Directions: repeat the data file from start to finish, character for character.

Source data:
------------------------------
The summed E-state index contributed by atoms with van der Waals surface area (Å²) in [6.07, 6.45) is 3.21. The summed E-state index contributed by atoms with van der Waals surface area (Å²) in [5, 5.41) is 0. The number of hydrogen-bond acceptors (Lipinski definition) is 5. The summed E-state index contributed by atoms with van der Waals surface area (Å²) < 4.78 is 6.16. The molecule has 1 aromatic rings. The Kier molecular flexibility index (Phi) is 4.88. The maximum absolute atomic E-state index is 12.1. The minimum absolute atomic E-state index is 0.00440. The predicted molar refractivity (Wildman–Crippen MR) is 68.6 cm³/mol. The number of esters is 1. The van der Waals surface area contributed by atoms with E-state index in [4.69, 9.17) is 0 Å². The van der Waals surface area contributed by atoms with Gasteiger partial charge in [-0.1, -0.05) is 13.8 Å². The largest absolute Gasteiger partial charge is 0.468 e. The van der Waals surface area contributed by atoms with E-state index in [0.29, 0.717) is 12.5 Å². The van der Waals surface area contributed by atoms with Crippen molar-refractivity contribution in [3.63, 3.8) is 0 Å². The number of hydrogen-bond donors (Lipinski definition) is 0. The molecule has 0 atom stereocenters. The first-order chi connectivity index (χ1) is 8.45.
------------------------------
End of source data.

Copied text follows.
The summed E-state index contributed by atoms with van der Waals surface area (Å²) in [6.07, 6.45) is 3.21. The summed E-state index contributed by atoms with van der Waals surface area (Å²) in [5, 5.41) is 0. The number of hydrogen-bond acceptors (Lipinski definition) is 5. The summed E-state index contributed by atoms with van der Waals surface area (Å²) < 4.78 is 6.16. The molecule has 1 aromatic rings. The Kier molecular flexibility index (Phi) is 4.88. The maximum absolute atomic E-state index is 12.1. The minimum absolute atomic E-state index is 0.00440. The predicted molar refractivity (Wildman–Crippen MR) is 68.6 cm³/mol. The number of esters is 1. The van der Waals surface area contributed by atoms with E-state index in [4.69, 9.17) is 0 Å². The van der Waals surface area contributed by atoms with Gasteiger partial charge in [-0.1, -0.05) is 13.8 Å². The largest absolute Gasteiger partial charge is 0.468 e. The van der Waals surface area contributed by atoms with E-state index in [0.29, 0.717) is 12.5 Å². The van der Waals surface area contributed by atoms with Crippen molar-refractivity contribution in [3.63, 3.8) is 0 Å². The number of hydrogen-bond donors (Lipinski definition) is 0. The molecule has 0 atom stereocenters. The first-order chi connectivity index (χ1) is 8.45.